The MoSCoW method is a prioritization technique used in business analysis, project management, and software development to reach a common understanding with stakeholders on the importance they place on the delivery of each requirement.
The term MoSCoW itself is an acronym, derived from the first letter of each of four prioritization categories:
- Must have (M): These are the most critical requirements that must be included in the project for it to be considered successful. If even one ‘Must have’ requirement is not completed, the project delivery might be considered a failure.
- Should have (S): These are important requirements that are not as critical as the ‘Must have’ ones. While these should be included in the project to fully meet business needs, their absence will not result in a failure.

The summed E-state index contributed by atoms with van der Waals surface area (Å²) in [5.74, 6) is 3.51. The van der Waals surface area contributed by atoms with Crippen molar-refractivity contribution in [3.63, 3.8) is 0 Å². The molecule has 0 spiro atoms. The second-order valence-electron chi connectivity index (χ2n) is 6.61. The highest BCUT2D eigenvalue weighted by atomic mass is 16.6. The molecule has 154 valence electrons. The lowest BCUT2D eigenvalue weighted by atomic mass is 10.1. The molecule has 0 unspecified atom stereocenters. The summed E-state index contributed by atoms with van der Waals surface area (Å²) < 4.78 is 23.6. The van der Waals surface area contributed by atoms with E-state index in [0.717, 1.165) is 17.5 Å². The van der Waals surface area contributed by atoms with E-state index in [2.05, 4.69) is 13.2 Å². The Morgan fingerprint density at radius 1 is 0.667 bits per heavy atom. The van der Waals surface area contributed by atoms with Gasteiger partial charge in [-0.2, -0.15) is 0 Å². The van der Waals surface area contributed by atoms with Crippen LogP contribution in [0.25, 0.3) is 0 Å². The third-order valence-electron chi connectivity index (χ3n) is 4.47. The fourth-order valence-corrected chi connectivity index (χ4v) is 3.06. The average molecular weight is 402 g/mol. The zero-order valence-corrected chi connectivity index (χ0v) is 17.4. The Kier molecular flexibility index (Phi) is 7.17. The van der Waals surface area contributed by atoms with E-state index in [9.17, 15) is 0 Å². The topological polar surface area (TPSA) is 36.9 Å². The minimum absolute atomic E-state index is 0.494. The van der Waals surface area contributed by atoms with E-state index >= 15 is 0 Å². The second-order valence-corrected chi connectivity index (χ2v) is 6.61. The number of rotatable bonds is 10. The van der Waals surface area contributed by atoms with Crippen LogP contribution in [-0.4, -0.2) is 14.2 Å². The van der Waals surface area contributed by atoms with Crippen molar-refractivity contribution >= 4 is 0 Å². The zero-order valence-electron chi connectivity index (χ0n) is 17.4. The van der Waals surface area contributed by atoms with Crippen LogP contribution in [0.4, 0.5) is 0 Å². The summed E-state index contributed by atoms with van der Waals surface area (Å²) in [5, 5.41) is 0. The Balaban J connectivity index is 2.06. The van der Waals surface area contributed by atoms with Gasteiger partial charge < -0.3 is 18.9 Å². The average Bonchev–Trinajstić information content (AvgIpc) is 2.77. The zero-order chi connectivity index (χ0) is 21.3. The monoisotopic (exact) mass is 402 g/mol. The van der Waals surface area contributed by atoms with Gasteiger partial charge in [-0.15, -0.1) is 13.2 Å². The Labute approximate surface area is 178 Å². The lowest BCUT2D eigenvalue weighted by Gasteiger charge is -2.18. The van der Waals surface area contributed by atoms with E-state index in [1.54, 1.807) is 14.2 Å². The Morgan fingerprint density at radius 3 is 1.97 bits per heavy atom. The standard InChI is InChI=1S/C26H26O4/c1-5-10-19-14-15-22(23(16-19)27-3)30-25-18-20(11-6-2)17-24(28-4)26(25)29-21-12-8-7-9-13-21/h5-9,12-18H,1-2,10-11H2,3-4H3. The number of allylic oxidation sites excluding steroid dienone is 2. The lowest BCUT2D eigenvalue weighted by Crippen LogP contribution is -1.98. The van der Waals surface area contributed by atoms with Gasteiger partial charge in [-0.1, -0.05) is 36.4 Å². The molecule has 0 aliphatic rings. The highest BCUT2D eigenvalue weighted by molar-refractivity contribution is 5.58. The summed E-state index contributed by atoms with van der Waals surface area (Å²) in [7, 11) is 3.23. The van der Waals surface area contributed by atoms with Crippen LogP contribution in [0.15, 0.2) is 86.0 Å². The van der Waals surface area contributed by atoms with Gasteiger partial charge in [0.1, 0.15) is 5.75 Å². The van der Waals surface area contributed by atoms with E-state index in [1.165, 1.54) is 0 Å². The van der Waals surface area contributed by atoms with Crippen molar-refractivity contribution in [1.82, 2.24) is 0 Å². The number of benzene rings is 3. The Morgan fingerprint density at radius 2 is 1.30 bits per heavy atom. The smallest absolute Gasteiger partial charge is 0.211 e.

- Could have (C): These are the requirements that are nice to have, but are not necessary. While they add value, they are often considered lower priority. They will be included as long as they do not affect the delivery of the ‘Must have’ or ‘Should have’ requirements.
- Won’t have (W) (sometimes referred to as Would like to have): These are the lowest priority requirements that will not be implemented in the current cycle of work, but could be considered for the future. They are the first to be removed if the project needs to be scaled back.
Using the MoSCoW method, the project team collaborates with stakeholders to classify the requirements into these four categories. This ensures the project is well-defined, scoped properly, and can focus on delivering the highest value features first.